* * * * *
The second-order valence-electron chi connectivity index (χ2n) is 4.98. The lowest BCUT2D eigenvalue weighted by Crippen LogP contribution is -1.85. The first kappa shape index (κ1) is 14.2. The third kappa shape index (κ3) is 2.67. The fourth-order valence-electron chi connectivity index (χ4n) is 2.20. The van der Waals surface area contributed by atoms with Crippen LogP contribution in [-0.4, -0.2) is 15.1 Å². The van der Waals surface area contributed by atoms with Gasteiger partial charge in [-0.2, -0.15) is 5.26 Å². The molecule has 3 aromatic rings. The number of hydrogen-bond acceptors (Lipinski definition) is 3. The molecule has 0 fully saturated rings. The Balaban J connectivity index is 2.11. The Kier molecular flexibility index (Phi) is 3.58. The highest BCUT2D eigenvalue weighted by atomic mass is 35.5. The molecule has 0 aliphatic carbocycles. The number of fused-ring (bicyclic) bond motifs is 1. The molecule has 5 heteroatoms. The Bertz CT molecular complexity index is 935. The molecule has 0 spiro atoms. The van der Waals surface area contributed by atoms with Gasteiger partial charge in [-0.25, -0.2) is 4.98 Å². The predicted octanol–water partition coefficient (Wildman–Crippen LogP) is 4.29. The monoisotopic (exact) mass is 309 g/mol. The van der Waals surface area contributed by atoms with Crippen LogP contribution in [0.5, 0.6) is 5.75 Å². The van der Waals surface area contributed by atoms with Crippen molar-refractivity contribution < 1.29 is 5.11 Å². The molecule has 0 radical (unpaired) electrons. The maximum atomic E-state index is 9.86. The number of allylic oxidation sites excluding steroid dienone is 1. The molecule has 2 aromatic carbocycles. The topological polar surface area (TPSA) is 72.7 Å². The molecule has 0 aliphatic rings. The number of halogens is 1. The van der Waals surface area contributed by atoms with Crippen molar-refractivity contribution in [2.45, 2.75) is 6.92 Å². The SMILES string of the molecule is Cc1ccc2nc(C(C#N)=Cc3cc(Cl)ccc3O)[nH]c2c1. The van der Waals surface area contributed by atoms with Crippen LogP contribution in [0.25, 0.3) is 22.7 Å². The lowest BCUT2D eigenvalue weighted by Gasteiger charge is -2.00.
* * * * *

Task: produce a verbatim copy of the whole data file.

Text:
The second-order valence-electron chi connectivity index (χ2n) is 4.98. The lowest BCUT2D eigenvalue weighted by Crippen LogP contribution is -1.85. The first kappa shape index (κ1) is 14.2. The third kappa shape index (κ3) is 2.67. The fourth-order valence-electron chi connectivity index (χ4n) is 2.20. The van der Waals surface area contributed by atoms with Crippen LogP contribution in [-0.4, -0.2) is 15.1 Å². The van der Waals surface area contributed by atoms with Gasteiger partial charge in [-0.2, -0.15) is 5.26 Å². The molecule has 3 aromatic rings. The number of hydrogen-bond acceptors (Lipinski definition) is 3. The molecule has 0 fully saturated rings. The Balaban J connectivity index is 2.11. The Kier molecular flexibility index (Phi) is 3.58. The highest BCUT2D eigenvalue weighted by atomic mass is 35.5. The molecule has 0 aliphatic carbocycles. The number of fused-ring (bicyclic) bond motifs is 1. The molecule has 5 heteroatoms. The Bertz CT molecular complexity index is 935. The molecule has 0 spiro atoms. The van der Waals surface area contributed by atoms with Gasteiger partial charge in [-0.25, -0.2) is 4.98 Å². The predicted octanol–water partition coefficient (Wildman–Crippen LogP) is 4.29. The monoisotopic (exact) mass is 309 g/mol. The van der Waals surface area contributed by atoms with Crippen LogP contribution in [0.5, 0.6) is 5.75 Å². The van der Waals surface area contributed by atoms with Crippen molar-refractivity contribution < 1.29 is 5.11 Å². The molecule has 0 radical (unpaired) electrons. The maximum atomic E-state index is 9.86. The number of allylic oxidation sites excluding steroid dienone is 1. The molecule has 2 aromatic carbocycles. The topological polar surface area (TPSA) is 72.7 Å². The molecule has 0 aliphatic rings. The number of halogens is 1. The van der Waals surface area contributed by atoms with Crippen molar-refractivity contribution in [2.45, 2.75) is 6.92 Å². The SMILES string of the molecule is Cc1ccc2nc(C(C#N)=Cc3cc(Cl)ccc3O)[nH]c2c1. The van der Waals surface area contributed by atoms with Crippen LogP contribution in [0.25, 0.3) is 22.7 Å². The lowest BCUT2D eigenvalue weighted by Gasteiger charge is -2.00.